Leading Learning

Effective Walk-Throughs in Our Digital Spaces

Even as schools have transitioned to online learning, it’s heartening to see that this crisis isn’t keeping school leaders from carrying out what I think is one of the true joys of school administration—classroom walk-throughs and visitations. Over the years, my thinking and approach to classroom walk-throughs have evolved and changed so much to where I consider it one of my best ways to build relationships with teachers and connect with learners. (more…)

For Meaningful Learning Experiences, Focus on Connections

On online platforms such as Google Classroom and Zoom, teaching and learning look quite different than our normal program of learning face to face on the school campus. Learning is a social endeavor, and we are working to think creatively about how to support meaningful learning experiences, understanding the developmental needs of our middle level students while also recognizing that we are in a crisis situation. (more…)

Reculturing the Assistant Principalship

Assistant principalship serves as the entry level to educational administration and the gateway to the principalship, yet many assistant principals say they have been ill prepared for lead principalship. The question is, why? Why aren’t assistant principals being prepared to become lead principals? What skills are they lacking? What experiences haven’t they been exposed to? Who is responsible for their professional growth and development? (more…)

5 Leadership Lessons Learned in Recent Weeks

I began writing this post at the beginning of my state’s—Kentucky—descent into being “healthy at home” and my growing consciousness of social distancing. I replied to the invitation with an acknowledgment that I was sure I could get it done during the coming weekend. That was almost a month ago. (more…)

We Can—and Will—Do Hard Things

There is no question that we are in absolutely unprecedented times. Naturally, in situations like these, we turn to the leaders in our schools, districts, states, and nation that exhibit empathy, guidance, and support. If we don’t find those things, we have two choices. We can step up and become the leaders that people desperately need, or we can shut down and become afraid of the uncertainty. (more…)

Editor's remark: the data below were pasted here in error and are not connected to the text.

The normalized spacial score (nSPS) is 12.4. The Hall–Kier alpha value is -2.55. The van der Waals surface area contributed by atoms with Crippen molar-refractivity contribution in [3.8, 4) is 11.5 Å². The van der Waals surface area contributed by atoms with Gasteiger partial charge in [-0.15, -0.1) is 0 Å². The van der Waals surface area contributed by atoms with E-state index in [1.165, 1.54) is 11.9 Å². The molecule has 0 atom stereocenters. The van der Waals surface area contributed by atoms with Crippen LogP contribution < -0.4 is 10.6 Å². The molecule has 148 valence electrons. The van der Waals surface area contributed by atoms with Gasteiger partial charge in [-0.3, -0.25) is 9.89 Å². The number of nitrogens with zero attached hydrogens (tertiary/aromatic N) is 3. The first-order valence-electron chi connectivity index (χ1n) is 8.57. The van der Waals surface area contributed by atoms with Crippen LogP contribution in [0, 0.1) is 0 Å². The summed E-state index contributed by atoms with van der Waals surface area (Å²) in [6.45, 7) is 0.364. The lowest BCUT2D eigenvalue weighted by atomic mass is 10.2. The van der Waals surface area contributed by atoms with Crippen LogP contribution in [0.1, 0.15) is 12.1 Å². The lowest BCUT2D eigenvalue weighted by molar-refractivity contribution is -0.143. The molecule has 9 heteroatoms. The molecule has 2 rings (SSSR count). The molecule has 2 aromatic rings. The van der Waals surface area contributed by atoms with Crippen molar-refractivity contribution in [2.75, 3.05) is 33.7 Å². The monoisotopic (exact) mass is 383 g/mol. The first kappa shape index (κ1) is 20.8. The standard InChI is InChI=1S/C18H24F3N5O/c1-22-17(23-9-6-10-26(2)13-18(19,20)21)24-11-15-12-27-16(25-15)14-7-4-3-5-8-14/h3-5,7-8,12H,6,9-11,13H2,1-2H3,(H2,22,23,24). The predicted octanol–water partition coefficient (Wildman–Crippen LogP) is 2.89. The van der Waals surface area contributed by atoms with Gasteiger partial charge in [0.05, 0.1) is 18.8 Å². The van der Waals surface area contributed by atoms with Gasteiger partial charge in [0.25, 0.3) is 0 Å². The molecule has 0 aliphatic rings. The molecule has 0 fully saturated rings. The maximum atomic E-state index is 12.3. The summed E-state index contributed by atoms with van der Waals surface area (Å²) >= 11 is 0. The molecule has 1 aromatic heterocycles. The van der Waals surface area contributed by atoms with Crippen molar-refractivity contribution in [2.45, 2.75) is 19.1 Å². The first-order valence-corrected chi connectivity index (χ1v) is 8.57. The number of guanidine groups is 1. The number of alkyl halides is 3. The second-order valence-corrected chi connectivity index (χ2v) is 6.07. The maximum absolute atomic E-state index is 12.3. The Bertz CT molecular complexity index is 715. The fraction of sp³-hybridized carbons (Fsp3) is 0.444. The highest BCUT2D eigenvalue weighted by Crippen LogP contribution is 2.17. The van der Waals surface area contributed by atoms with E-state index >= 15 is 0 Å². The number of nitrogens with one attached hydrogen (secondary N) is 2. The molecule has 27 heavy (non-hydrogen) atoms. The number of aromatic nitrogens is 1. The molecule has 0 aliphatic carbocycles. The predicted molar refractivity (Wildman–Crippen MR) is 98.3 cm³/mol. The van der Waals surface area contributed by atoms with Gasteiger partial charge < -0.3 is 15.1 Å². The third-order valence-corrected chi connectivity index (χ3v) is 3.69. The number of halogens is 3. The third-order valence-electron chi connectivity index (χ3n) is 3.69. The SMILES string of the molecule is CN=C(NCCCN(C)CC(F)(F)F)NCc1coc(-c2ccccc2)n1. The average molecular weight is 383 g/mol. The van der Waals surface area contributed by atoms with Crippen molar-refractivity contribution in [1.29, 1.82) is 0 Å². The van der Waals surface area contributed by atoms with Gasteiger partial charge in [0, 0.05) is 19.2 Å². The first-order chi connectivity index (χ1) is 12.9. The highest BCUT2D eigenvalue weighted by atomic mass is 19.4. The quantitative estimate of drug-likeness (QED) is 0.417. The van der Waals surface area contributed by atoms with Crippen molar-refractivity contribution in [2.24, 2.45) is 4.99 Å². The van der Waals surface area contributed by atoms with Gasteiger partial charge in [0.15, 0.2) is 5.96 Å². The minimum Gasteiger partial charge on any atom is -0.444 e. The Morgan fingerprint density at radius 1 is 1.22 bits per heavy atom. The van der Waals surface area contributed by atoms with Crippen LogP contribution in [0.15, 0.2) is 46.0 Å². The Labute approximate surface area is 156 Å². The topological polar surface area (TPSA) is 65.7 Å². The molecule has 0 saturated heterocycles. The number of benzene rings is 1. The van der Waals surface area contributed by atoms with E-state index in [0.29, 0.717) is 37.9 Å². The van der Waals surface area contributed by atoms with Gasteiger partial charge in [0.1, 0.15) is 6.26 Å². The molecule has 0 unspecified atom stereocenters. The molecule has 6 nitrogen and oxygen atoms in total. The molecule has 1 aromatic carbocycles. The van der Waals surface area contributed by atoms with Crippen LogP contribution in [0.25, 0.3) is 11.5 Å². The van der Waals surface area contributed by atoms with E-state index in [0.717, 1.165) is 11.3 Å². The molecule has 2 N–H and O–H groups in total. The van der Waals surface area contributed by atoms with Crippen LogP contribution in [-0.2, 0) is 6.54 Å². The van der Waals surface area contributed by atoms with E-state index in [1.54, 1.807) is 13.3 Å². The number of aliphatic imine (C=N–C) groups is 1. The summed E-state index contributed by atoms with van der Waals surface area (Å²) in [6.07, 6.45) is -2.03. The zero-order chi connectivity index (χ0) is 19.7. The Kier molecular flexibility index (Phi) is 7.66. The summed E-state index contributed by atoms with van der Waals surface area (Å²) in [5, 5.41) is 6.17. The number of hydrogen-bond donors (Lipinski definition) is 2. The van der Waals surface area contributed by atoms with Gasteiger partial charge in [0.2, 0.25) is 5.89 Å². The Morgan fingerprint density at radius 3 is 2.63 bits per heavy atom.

Denial, Anger, Acceptance: The COVID-19 Grieving Process

As we have transitioned into new territory, I’ve found that many of us seem to be undergoing a process of grief. Initially, I of course was in denial, just as many of my staff and students were. I wanted to be at school as long as I was able to, I wanted to see the staff coming in as they came to gather their things from their classrooms; I wanted connection. I honestly thought we would get through this situation expeditiously, and our working from home routine would only be temporary. (more…)

Moving Counseling Online During COVID-19

If we revisit Harry Wong’s The First Days of School: How to Be an Effective Teacher, we know that we can’t access Bloom’s taxonomy until we address Maslow’s hierarchy of needs. During this time of considerable uncertainty, it is increasingly important to consider mental health and wellness as a need we must address before we can get to the higher-order thinking skills associated with great instruction and learning. To that end, our school system quickly made plans to take school counseling online during this challenging time. (more…)

When School Buildings Are Closed: The First Few Weeks

On Tuesday, March 10, I was meeting with my instructional leadership team after school for our regular monthly meeting when I was alerted that an email just came in from our superintendent about COVID-19. Effective immediately, all after-school activities, assemblies, and events were cancelled. School would continue during the day as normal, but no guests would be allowed on campus. The email was sent to the entire district: staff, students, and parents. There was no warning, no call to the principals to prepare us. This was a sudden mandate we needed to respond to. (more…)

The Ever-Growing Role of the Assistant Principal

In an unexpected way, being from Alaska actually helped me prepare for my role as the 2019 NASSP Assistant Principal of the Year. When you are from Alaska, you get asked a lot of the same questions over and over again when you meet new people. So I was prepared when in this role, I was asked: “What are your responsibilities as assistant principal?” In honor of National Assistant Principal Week, I would like to share just a fraction of what assistant principals do every day: (more…)

A Fish Out of Water, Just Learning How to Breathe Again

Does anyone else feel like a fish out of water right now, just trying to learn how to breathe again? I have felt this way for the last two weeks. As a high school principal for nearly 15 years, I thought at this point in my career I had seen it all, but then COVID-19 introduced me to the terms “social distancing” and “remote learning.” Almost overnight, what I knew about being an effective school leader changed drastically, as I am sure it has for you. We all have been thrust “out of our pond” and into a world of uncertainty, but one in which our schools need our courage, creativity, and leadership more than ever before. We have to find a way to learn how to breathe again. (more…)